Following a year of changes, two Denton-area nonprofits that help abuse victims said they’re going to keep the online services they pivoted to during the pandemic to continue making access easier for their clients.

The advice from the Centers for Disease Control and Prevention to limit outings and exposure to people outside the home as a precaution for COVID-19 led nonprofits to stop and consider how to proceed. Whether slow or fast, many began offering services online.

For Denton County Friends of the Family and the Children’s Advocacy Center for North Texas, those online services will remain even after the world gets a better grip on COVID-19.

Kristen Howell

Kristen Howell

“I never could’ve dreamed we’d find that to be an effective way to serve families,” said Kristen Howell, the CEO of the local Children’s Advocacy Center. “You can see a child’s room and how they function as a family in that Zoom room. It’s been a great way to meet children where they are.”

As shelter-in-place orders started, groups that serve abuse victims knew early on that domestic violence could increase if victims were at home more with their abusers. The pandemic pushed Friends of the Family to launch its emergency text line sooner than originally planned. The nonprofit also began offering services online.

Hillarye Hightower

Hillarye Hightower

“Our vision at this time is just to keep all of the virtual options that we offer and let clients choose,” said Hillarye Hightower, Friends of the Family’s director of training.

The expansion of ways to seek help and get services such as counseling and legal advice became pivotal, especially as Texas saw an increase in family violence calls last year.

The Texas Council on Family Violence found there was a 10% increase in family violence 911 calls in 2020 from 2019. A total of 228 people were killed by intimate partners in Texas last year, and eight victims were in Denton County.

While statistics for services haven’t been finalized for 2021, Hightower said family violence in 2021 hasn’t lightened up in Denton County.

“We certainly haven’t slowed down as far as people seeking services,” Hightower said. “The Texas Council on Family Violence … talked about in the [annual] report that they felt like COVID-19 wreaked havoc in a multitude of ways, but for those at risk of intimate partner violence, the pandemic increased that vulnerability.”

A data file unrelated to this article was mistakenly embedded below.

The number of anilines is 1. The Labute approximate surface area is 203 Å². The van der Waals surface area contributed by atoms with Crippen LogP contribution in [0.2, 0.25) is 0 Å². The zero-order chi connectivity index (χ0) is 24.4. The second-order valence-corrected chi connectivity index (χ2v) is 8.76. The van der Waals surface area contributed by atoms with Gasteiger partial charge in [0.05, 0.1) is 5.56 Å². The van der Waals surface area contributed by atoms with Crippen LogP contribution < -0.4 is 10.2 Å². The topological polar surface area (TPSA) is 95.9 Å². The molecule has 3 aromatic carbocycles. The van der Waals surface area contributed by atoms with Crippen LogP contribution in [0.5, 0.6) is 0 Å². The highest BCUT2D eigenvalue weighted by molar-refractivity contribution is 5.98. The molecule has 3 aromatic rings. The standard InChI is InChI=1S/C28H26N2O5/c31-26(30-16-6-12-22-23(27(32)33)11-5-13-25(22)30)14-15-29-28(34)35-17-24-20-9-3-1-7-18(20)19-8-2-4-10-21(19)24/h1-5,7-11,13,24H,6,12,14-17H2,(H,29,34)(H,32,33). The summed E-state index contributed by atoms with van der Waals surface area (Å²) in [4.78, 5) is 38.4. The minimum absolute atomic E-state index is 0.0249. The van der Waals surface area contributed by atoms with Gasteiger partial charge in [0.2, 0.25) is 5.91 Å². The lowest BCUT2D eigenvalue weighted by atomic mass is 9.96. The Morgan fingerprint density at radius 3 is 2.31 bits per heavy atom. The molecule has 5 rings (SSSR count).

The number of texts for help hasn’t surpassed the number of phone calls at DCFOF, and Hightower doesn’t believe that will ever be the case.

DCFOF table

Denton County Friends of the Family had crafts available at its table during the “Healing Through the Arts” fundraiser on Thursday. Participants and guests donned purple masks to show their support for domestic violence awareness.

“It feels less intimate to text information rather than call,” she said. “Some people are calling looking for understanding and empathy, and although they do need a solution and [the crisis hotline] is solution-focused, if they’re needing understanding and warmth and empathy, those things aren’t easily translated through text as voice-to-voice, in my opinion.”

Zoom became the web platform of choice for video conferencing, but some organizations also started using other providers.

“Legal was able to pivot so quickly, but counseling and advocacy, there are different levels of client confidentiality that have to exist,” Hightower said. “At the beginning of the pandemic, Zoom was not approved for therapeutic service. We had to find which platform provides more client confidentiality and we landed with Doxy.me.”

Friends of the Family recently opened its doors again for people who want in-person services, but those online services for counseling and legal services will remain. Its adult counseling didn’t see many people in 2020, but Hightower said that has shifted and they’re seeing more people again this year.

Howell said there’s a connection between partner violence and child abuse. The Children’s Advocacy Center coordinates the investigation and prosecution of child abuse cases and organizes mental health services for the victims. Howell said the organization will also get involved in domestic violence cases when a child is involved.

“Sometimes [domestic violence] is the reason a child comes in, or it can be a contributing factor,” Howell said. “A child may come in for one crime committed against them, but it can be revealed there’s domestic violence. … it is a very, very routine part of our investigation.”

Howell said in the past year, their organization has seen more instances of domestic violence, child abuse and related investigations than ever before because families are more stressed, and those increased stressors can lead to more danger in a family where verbal or physical abuse already existed.

Child abuse and partner violence are related because abusers seek control, Howell said.

“The No. 1 predictor of child abuse is woman abuse,” she said. “People who hurt in dating violence and hurt in marital violence will go on to hurt the children in the relationship.”

Telehealth is also something Howell said they’re keeping.

“If that’s more convenient for a mom juggling multiple things, then we are really thrilled to be able to offer that at a very high level,” she said. “The No. 1 thing I want to do is reduce barriers to access care. If a family is hurting and they are experiencing abuse, I want them to recover. … If we can have therapy for the entire family over Zoom, you better believe we’ll offer that therapy. We want absolutely every victim of child abuse to have an outstanding support system so they can fully recover and reach their potential we believe they can.”

ZAIRA PEREZ can be reached at 940-566-6882 and via Twitter at @zairalperez.

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